Liverpool City Council has warned that it might be forced to close roads if they become unusable in the face of severe government imposed cuts.
Nearly a quarter of budget axed
This week it asked residents to help it cut £91.4M from its £400M budget over the coming financial year.
Residents are being asked to choose between cuts to highway maintenance, waste collection, education services, social care, social housing, culture and leisure facilities and environmental initiatives.
The council spends £47M a year on roads and refuse collections, but is asking residents to consider cutting this to £24M.
But it has warned that cutting back on highway maintenance could lead to a significant increase in deaths from road accidents as roads deteriorate.
Roads and pavements “will have to close”
It says many roads and pavements will have to close, flooding of roads and pavements will become common and whole areas of the city will have no street lighting. Broken traffic lights will also go unmended.
Children and the elderly will be particularly affected, it warns.
Rat running, speeding and parking problems would also become major issues across the city. Congestion will increase and whole areas of the city could come to a standstill.
Last September, Swansea City & County Council became the first local authority to move toward road closures because of funding constraints (NCE 2 September 2010). It closed Trewyddfa Road in the Morriston area of the city on safety grounds.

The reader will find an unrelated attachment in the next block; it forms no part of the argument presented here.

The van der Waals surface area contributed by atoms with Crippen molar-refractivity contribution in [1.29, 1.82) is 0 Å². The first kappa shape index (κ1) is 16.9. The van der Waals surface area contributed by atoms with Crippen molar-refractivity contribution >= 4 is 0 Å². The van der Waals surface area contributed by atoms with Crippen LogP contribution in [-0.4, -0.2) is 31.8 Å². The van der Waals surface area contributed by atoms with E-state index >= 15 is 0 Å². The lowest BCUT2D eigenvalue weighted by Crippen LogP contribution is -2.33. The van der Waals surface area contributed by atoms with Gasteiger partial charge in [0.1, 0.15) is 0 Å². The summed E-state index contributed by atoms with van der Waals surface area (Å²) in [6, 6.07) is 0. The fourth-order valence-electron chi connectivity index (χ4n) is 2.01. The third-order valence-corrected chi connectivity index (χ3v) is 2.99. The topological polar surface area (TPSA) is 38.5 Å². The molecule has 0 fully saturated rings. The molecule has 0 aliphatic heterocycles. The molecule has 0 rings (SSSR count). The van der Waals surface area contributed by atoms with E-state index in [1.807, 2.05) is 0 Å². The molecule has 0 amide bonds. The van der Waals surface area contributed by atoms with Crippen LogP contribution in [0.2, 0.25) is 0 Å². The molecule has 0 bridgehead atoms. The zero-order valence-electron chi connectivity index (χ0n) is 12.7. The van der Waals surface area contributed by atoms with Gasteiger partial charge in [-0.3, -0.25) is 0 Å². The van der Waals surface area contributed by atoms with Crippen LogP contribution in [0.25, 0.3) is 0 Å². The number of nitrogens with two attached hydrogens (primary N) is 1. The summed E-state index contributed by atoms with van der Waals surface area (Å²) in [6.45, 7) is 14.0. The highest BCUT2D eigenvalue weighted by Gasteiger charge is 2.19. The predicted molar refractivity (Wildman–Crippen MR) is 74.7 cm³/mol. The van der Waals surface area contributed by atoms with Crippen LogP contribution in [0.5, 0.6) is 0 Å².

“Our priority is to protect, as much as we can, essential services to children, the disabled and vulnerable who need the lifeline of the services the council provides,” said Liverpool City Council.
If cash for roads is protected, other services will have to suffer. Alternatives include closing nurseries, care homes, libraries and axing CCTV cameras.
Residents have until 20 February to vote for their choices.
Big Society boycott
Liverpool City Council leader Joe Anderson has written to prime minister David Cameron informing him that the local authority is pulling out of the government’s Big Society plans.
The city was one of four pilot areas for the scheme, aimed at giving community groups and volunteers more control over local services.
But in a two-page letter, Anderson tells Cameron that government cuts have “seriously undermined the ability of community organisations to improve the quality of life of residents.”